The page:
The Queen has been forced to step in and mediate a family squabble over who wears what to Prince Philip's funeral.
With one close member of the royal family no longer officially part of the British military (ahem, Harry), and another caught up in scandal (ahem, Andrew) the topic of who was and was not going to wear their military uniform was causing tension. So the Queen put her foot down.
In a departure from royal tradition the Queen has declared that no family members will be wearing their military uniforms, instead they will don traditional mourning attire.
The move was at least partly to do with a desire not to embarrass Harry, who was forced to give up his military titles when he retired from royal duties and moved to America with his wife, Meghan and young son, Archie.
Sources say that Harry, 36, dearly wanted to wear the same Blues and Royals dress uniform that he wore for his marriage to Meghan Markle in 2018, but he is not entitled to wear it any longer.
Harry was a serving member of the military for many years, and held the rank of captain with the Household Cavalry, so he would understandably be upset to be the only senior royal not in uniform at the funeral.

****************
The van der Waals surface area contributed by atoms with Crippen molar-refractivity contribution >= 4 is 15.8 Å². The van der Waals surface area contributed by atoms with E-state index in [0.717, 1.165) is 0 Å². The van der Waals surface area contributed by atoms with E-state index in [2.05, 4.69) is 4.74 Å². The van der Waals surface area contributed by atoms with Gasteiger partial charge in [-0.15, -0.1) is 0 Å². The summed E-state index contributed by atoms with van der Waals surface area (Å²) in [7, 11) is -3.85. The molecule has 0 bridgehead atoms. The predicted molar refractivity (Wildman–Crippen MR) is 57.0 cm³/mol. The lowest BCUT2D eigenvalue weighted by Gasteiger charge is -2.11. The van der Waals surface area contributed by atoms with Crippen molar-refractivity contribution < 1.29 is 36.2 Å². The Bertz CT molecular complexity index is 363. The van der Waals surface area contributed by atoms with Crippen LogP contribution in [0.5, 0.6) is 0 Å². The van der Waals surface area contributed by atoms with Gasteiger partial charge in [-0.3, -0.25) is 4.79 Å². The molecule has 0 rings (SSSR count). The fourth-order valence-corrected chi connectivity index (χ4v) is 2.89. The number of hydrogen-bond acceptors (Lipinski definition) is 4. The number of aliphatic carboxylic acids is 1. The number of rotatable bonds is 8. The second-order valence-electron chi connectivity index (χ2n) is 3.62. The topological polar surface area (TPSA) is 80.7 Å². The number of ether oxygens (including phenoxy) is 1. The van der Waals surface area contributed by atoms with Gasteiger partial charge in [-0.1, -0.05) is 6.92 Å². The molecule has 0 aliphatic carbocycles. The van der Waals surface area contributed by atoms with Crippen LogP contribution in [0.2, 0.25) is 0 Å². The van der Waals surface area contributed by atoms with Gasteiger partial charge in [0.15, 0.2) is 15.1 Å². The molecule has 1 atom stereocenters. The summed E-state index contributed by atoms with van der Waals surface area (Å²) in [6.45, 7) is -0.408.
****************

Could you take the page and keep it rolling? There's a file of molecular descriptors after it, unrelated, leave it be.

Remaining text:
The waters of family unity got even murkier when disgraced royal Andrew declared that he would wear an admiral's uniform to the funeral, despite making a decision to defer taking up a royal promotion in light of his involvement in the Jeffrey Epstein scandal.
Andrew has not been officially stripped of his military title and would technically be eligible to wear a vice-admiral uniform to the funeral. It seems that the royal family were aware than Andrew being allowed to wear the uniform, in spite of being embroiled in a scandal, while Harry could not, would send the wrong message.
In order to present a united front, a request was made - and approved by the Queen herself - that the family would all dress the same in morning coats and black ties for the men and simple black outfits for the women.
Royal experts point out that this will be only the second time in more than a century that the royal family did not wear their military uniforms to the funeral of a monarch.
The decision, whilst controversial and breaking with tradition, will send a message to Harry that he is a respected and important member of the family, in spite of severing his ties and abandoning royal duties in 2019.
The funeral for Philip, Duke of Edinburgh, will be a royal ceremonial funeral, which is described as a little less fancy and grand than a state funeral but with many similar ceremonial elements.
Will the show of family unity help to mend fences between Harry and his family or will the backlash over such a dramatic departure from royal tradition be too heavy for the Queen's olive branch to bear?